"Watch the Professor!!" -- Al Flosso (1895-1976)
"The better you are, the closer they watch" -- Darwin Ortiz, STRONG MAGIC
BerkleyJL
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Currently my final loads are four different colored lacrosse balls. They look huge compared to my cups but they will just fit. I'm looking for something to switch to, as I cannot adjust the position of my cups once the finals are loaded...the balls rub the edges too tightly.

I don't want to use fruit/potato, because they need to be replenished for each show. Michael Ammar sells fab-fruit, but it's a little expensive for my tastes, even though they look so realistic. Oh well, the quest continues.
I need a stage name.

Joe Berkley
geemack
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Greg McNeil Peoria,Illinois
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Seth,

Very valid comments, and I really do agree. I'm fully with you on the importance of entertaining them, as opposed to fooling them.

Regarding the pool ball loads, my actual line gives the spectators credit for intelligence rather than diminishing it. "I know what you're thinking... you're thinking with this dim lighting it would be easy for me to sneak this ball under there while you weren't looking." And, by the time I mention that, the 5-ball has already been loaded, so there's not a challenge involved or an opportunity for them to "watch closer". With due consideration for the reasoning behind the rules, in this case I give the rules a good hard bend. Smile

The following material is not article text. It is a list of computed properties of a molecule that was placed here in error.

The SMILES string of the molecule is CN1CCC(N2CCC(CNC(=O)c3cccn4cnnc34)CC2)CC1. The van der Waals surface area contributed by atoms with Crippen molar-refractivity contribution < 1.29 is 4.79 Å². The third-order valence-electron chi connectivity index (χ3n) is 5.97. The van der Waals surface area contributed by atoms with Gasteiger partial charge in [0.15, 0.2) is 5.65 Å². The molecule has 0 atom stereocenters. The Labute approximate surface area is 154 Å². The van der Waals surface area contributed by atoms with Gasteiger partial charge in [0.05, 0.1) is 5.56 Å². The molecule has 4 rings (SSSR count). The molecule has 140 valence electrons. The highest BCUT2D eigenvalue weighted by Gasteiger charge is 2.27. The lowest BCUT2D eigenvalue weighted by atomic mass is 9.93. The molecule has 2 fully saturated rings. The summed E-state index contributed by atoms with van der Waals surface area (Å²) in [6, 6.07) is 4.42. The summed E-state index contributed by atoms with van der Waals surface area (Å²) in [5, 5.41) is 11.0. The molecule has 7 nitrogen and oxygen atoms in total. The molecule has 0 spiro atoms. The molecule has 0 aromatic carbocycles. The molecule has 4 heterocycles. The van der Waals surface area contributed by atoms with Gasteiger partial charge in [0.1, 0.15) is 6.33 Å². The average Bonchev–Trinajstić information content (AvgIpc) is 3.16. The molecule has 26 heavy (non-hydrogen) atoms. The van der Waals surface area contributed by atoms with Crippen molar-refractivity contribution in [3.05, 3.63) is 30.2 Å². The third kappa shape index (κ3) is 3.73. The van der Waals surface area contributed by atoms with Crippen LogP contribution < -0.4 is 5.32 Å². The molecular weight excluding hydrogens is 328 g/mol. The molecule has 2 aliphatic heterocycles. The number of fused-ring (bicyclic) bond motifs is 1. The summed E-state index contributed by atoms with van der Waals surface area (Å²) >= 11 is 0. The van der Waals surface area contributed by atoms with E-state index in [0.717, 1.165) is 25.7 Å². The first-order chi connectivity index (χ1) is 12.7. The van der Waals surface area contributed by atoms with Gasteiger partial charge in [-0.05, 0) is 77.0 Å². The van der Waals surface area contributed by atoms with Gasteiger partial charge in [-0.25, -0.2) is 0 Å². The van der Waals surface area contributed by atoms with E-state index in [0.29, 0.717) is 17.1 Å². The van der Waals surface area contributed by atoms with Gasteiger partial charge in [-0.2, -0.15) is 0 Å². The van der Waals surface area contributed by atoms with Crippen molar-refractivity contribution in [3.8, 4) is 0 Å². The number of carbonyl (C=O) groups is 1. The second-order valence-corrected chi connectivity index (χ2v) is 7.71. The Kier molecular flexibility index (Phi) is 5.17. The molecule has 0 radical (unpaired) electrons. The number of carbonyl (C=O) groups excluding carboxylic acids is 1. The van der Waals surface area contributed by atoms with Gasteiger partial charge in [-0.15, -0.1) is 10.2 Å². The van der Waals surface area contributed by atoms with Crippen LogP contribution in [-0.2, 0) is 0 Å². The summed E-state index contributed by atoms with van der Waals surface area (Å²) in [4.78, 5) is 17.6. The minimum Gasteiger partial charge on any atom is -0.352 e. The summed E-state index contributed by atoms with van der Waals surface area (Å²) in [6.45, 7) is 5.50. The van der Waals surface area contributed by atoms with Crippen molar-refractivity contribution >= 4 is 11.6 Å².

As for preventing the pool balls talking... I set the cup down with a bit of a slide letting the pool ball gently roll off my fingers while at the same moment my other hand is knocking over the stack of dice! This makes quite a clattering sound and covers the little clack of the ball making contact with the table. Then I pick up the 8-ball and drop it from about 3 or 4 inches above the table. That loud whack more than covers the little sound made while setting down the cup containing the second load.

Ooops, I've strayed from the original topic, which is the aesthetics of using a variety of load items vs. similar/same load items. The main point in this case is these load items lend to the continuity while providing visual variety and some patter that keeps it more or less connected.

Greg
drwilson
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I use four oranges. I reveal the one in the middle and reload (that first orange really knocks them). I put the orange on top of the middle cup. Then I simultaneously reveal the two on either side, setting the cups down behind where the middle one is and topping each of them with the oranges. Then I reveal the one in the middle, bringing the cup with its orange on top behind the final orange, putting it in line with the other two cups.

I like this because the final picture is so nice. You can't even see one of the cups because there is an orange in front of it. The Gazzo cups in copper, which I use, look like they couldn't possibly hold an orange when you set it on top of the cup. The copper looks great with the oranges.

The movement when I lift the two outer cups shows that both my hands are empty. That fourth orange is a real surprise, but it is hinted at because the middle cup is out of line.